This article addresses multiple issues surrounding the use of restrictive covenants as a basis for opposing the construction of cellular towers. Given the current proliferation of cell towers, and the frequent failure of zoning and land use regulations to address such construction in a comprehensive fashion, opponents of such towers often must turn to other options if they wish to avoid placement of towers in their neighborhoods. As a predicate for the discussion of a number of common restrictive covenants, and their potential application to cell towers, the article addresses the question of whether the Telecommunications Act of 1996 preempts reliance on restrictive covenants in this context. The article also considers standing to enforce covenants and the potential application of waiver since wireless service providers are likely to locate towers in areas where other towers or similar structures have already been built. The article concludes that federal law should not preempt state law causes of action such as those which might be based on restrictive covenants and suggests that restrictive covenants may be a useful option for opponents of cell towers.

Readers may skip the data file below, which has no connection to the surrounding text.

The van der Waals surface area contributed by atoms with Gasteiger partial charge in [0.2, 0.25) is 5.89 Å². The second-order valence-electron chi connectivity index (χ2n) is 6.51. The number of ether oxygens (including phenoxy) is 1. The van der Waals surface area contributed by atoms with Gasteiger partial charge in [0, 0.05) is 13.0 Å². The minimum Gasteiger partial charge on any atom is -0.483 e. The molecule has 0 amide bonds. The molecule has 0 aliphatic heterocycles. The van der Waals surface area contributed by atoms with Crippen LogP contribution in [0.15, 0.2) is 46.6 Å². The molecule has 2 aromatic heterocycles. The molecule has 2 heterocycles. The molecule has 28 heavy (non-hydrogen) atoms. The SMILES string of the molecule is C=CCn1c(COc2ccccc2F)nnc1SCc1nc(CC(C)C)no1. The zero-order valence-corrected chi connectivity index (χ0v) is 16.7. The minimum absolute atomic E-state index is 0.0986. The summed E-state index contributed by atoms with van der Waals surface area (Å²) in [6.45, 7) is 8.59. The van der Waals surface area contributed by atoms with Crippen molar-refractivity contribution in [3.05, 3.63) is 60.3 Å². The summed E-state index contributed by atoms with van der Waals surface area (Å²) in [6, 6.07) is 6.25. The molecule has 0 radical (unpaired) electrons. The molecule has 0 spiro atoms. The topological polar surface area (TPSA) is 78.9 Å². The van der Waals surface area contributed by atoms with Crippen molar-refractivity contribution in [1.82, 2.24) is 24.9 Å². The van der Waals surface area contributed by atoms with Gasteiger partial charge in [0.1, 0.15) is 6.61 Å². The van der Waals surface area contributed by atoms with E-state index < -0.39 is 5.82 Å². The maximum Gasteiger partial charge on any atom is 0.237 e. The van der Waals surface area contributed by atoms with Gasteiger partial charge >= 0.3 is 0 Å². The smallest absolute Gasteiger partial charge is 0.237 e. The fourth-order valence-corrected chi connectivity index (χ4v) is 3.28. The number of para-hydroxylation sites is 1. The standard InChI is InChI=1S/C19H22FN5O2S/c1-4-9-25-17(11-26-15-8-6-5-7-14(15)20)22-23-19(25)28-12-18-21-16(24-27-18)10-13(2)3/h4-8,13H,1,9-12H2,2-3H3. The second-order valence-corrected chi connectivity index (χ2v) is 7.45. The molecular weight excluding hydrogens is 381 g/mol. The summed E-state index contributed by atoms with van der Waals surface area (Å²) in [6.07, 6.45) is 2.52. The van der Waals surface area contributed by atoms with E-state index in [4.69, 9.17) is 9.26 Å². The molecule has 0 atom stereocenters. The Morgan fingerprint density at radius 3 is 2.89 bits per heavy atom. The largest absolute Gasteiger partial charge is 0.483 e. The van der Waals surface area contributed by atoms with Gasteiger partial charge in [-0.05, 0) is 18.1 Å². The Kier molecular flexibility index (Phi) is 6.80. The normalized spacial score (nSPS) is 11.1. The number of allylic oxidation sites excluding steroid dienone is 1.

Goforth, C. (1998). “Not in My Back Yard!” Restrictive Covenants as Basis for opposing the Construction of Cellular Towers. School of Law Faculty Publications and Presentations. Retrieved from https://scholarworks.uark.edu/lawpub/3